In an interesting development, the Virginia State Police are disputing Virginia Gov. Terry McAuliffe’s claim that law enforcement in Charlottesville were ill-equipped against armed militia members at Saturday’s rally.
Reason Magazine reports:
In an interview Monday on the Pod Save the People podcast, hosted by Black Lives Matter activist DeRay Mckesson, McAuliffe claimed the white nationalists who streamed into Charlottesville that weekend hid weapons throughout the town.
“They had battering rams and we had picked up different weapons that they had stashed around the city,” McAuliffe told Mckesson.
McAuliffe’s comments were picked up by other news outlets and spread through social media. But Corinne Geller, a spokesperson for the Virginia State Police, says that no such stashes were found.
“The governor was referring to the briefing provided him in advance of Saturday’s rally and the extra security measures being taken by local and state police,” Geller tells Reason. “As a safety precaution in advance of August 12, such searches were conducted in and around Emancipation and McIntire Parks. No weapons were located as a result of those searches.”
The Virginia State Police also disputed McAuliffe’s claims that Virginia State Police were underequipped to deal with the heavily armed militia members at Saturday’s rally.
“The governor was referencing the weapons and tactical gear the members of various groups attending the rally had on their persons,” Geller says. “I can assure you that the Virginia State Police personnel were equipped with more-than-adequate specialized tactical and protective gear for the purpose of fulfilling their duties to serve and protect those in attendance of the August 12 event in Charlottesville.”
Despite reports Charlottesville police were ordered to stand down after Left-wing group Antifa crashed the ‘Unite the Right’ protest, Gov. McAuliffe praised local law enforcement’s efforts. ‘Our police did a magnificent job’ in Charlottesville, said Gov. McAuliffe.
Daily Caller reports:
When asked by NPR’s David Green why law enforcement did not engage protesters when it appeared the situation got out of hand, McAuliffe responded:
“Now they had to be very careful. We had been planning for this for a while we had showed tremendous restraint because we knew we had a lot of intelligence these people all came armed. David I’ve never seen so many weapons.” The governor went on to say, “These people were wearing better gear than my own state police were wearing. They had body armor helmets. They were all…people walking around with semi-automatic rifles through the streets.”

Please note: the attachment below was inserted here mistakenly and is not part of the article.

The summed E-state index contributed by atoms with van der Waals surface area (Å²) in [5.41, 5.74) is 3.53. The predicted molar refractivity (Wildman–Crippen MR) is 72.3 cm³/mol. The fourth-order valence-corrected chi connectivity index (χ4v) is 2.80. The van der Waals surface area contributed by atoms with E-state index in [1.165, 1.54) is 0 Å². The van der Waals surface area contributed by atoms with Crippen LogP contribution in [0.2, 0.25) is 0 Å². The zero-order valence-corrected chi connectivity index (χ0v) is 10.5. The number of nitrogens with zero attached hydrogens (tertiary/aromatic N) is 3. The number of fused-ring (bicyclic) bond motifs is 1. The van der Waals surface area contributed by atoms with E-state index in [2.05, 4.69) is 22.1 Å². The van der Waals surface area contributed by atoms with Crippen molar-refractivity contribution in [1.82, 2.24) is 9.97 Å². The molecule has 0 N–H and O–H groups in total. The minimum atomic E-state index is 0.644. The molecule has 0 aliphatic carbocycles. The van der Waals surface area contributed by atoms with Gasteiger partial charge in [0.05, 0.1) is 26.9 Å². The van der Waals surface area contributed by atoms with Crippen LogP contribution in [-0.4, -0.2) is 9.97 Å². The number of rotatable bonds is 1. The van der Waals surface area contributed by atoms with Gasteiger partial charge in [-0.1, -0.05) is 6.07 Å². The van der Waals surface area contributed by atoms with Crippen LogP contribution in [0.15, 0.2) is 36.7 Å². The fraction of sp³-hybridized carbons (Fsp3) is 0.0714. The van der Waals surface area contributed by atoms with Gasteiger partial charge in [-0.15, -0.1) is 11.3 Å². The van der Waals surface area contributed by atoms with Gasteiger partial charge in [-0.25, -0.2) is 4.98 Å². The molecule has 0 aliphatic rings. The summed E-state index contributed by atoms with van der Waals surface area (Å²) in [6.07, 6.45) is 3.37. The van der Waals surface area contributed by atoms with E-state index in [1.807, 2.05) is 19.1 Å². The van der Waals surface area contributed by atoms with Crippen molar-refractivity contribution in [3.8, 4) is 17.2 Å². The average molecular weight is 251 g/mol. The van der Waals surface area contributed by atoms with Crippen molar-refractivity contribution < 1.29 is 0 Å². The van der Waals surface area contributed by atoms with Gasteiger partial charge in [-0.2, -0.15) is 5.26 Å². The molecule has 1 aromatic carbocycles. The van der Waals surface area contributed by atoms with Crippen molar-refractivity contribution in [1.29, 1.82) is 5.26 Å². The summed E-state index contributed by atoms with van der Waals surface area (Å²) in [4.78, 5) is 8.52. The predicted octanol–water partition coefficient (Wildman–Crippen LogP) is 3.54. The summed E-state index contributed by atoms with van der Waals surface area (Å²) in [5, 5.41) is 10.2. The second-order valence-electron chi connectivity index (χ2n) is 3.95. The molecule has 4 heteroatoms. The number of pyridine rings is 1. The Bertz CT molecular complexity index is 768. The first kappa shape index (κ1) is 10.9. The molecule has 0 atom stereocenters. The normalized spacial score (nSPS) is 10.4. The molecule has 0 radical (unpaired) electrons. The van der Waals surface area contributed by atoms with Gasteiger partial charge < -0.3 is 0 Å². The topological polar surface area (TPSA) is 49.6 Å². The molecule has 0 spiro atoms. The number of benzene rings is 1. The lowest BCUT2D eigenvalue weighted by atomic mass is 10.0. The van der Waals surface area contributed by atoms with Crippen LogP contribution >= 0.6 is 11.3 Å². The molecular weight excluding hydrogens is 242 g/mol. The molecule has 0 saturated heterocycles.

“Well let’s be very clear let’s think about where we are today. Not one ounce of property damage not one person went to the hospital outside of the car incident which David you can’t protect against that. I mean but not one person went to the hospital from the rally. Not one ounce of property damage an not one single gunshot was fired,” McAuliffe said.
The governor then seized on the time to point the finger at the American Civil Liberties Union, who defeated the city of Charlottesville in court for white nationalists to be able to march in Emancipation Park, where a statue of Robert E. Lee was to be removed.
“I will tell you this, though, David, we asked – the city of Charlottesville – asked for that to be moved out of downtown Charlottesville to a park about a mile and a half away, a lot of open fields, that was the place that it should have been. We were unfortunately sued by the ACLU and the judge ruled against us. That rally should not have been in the middle of downtown…It became a powder keg. And we’ve gotta look at these permits and we’ve gotta look at where we put these rallies and protesters. I’ve got to protect public safety and our police did a magnificent job,” said the Virginia governor.
FOX News reporter Doug McKelway attended the violent protests Saturday in Charlottesville, Virginia.
McKelway told FOX News viewers the police pulled out of Lee Park after the violence started.
The police told him, “We’re leaving. It’s too dangerous.”
This was after violent Antifa terrorists launched an attack on the white supremacists.
Doug McKelway: We are now beginning to hear criticism bubble up on all sides of this event about the initial slow response by the police. When I got out of my car yesterday in Charlottesville about 10:30 in the morning you knew this was a bad scene and bad things were going to be happening because people were congregating at Lee Park and Emancipation Park wearing helmets, body armor, carrying big heavy sticks. Nobody was intent on peace here from either side. People were intent on causing havoc and causing damage. And even as wounded were being brought out of the park police were sitting idly by. I was standing off a cordoned off area where the police had set up as a staging area, the state police, and they said you can come in here this is a safe area. But when the tear gas started to fly, thrown by protesters, the police themselves began to evacuate then. I asked the guy who was in charge, “Where you going?” He said, “We’re leaving. It’s too dangerous.” They had a chance to nip this thing in the bud and they chose not to.
McKelway also interviewed a police spokeswoman who said “people” were hurling soda cans filled with cement.
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This is an Antifa tactic.